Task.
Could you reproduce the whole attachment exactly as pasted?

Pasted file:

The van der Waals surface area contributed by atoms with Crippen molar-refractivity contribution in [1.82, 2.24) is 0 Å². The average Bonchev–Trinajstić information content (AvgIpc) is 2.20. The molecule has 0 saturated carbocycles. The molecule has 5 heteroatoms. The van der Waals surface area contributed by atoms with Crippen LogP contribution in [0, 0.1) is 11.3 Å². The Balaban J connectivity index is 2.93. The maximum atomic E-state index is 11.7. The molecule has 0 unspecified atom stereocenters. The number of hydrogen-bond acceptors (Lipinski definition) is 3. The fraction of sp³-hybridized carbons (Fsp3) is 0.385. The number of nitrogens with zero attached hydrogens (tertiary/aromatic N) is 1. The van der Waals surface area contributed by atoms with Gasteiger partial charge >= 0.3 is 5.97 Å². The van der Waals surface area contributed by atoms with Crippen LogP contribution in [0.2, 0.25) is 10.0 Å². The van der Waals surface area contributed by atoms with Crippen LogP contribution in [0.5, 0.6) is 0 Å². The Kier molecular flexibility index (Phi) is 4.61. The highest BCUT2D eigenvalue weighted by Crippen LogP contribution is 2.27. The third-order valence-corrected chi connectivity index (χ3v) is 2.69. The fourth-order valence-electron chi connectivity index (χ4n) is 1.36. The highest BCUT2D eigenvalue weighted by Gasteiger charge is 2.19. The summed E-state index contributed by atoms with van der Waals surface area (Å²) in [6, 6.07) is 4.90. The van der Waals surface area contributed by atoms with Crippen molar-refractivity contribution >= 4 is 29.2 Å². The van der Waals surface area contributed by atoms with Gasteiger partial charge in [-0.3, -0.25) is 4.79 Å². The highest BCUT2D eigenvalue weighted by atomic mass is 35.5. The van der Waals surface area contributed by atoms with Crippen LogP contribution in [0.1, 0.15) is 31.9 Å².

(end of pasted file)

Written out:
The van der Waals surface area contributed by atoms with Crippen molar-refractivity contribution in [1.82, 2.24) is 0 Å². The average Bonchev–Trinajstić information content (AvgIpc) is 2.20. The molecule has 0 saturated carbocycles. The molecule has 5 heteroatoms. The van der Waals surface area contributed by atoms with Crippen LogP contribution in [0, 0.1) is 11.3 Å². The Balaban J connectivity index is 2.93. The maximum atomic E-state index is 11.7. The molecule has 0 unspecified atom stereocenters. The number of hydrogen-bond acceptors (Lipinski definition) is 3. The fraction of sp³-hybridized carbons (Fsp3) is 0.385. The number of nitrogens with zero attached hydrogens (tertiary/aromatic N) is 1. The van der Waals surface area contributed by atoms with Gasteiger partial charge >= 0.3 is 5.97 Å². The van der Waals surface area contributed by atoms with Crippen LogP contribution in [0.2, 0.25) is 10.0 Å². The van der Waals surface area contributed by atoms with Crippen LogP contribution in [0.5, 0.6) is 0 Å². The Kier molecular flexibility index (Phi) is 4.61. The highest BCUT2D eigenvalue weighted by Crippen LogP contribution is 2.27. The third-order valence-corrected chi connectivity index (χ3v) is 2.69. The fourth-order valence-electron chi connectivity index (χ4n) is 1.36. The highest BCUT2D eigenvalue weighted by Gasteiger charge is 2.19. The summed E-state index contributed by atoms with van der Waals surface area (Å²) in [6, 6.07) is 4.90. The van der Waals surface area contributed by atoms with Crippen molar-refractivity contribution >= 4 is 29.2 Å². The van der Waals surface area contributed by atoms with Gasteiger partial charge in [-0.3, -0.25) is 4.79 Å². The highest BCUT2D eigenvalue weighted by atomic mass is 35.5. The van der Waals surface area contributed by atoms with Crippen LogP contribution in [0.1, 0.15) is 31.9 Å².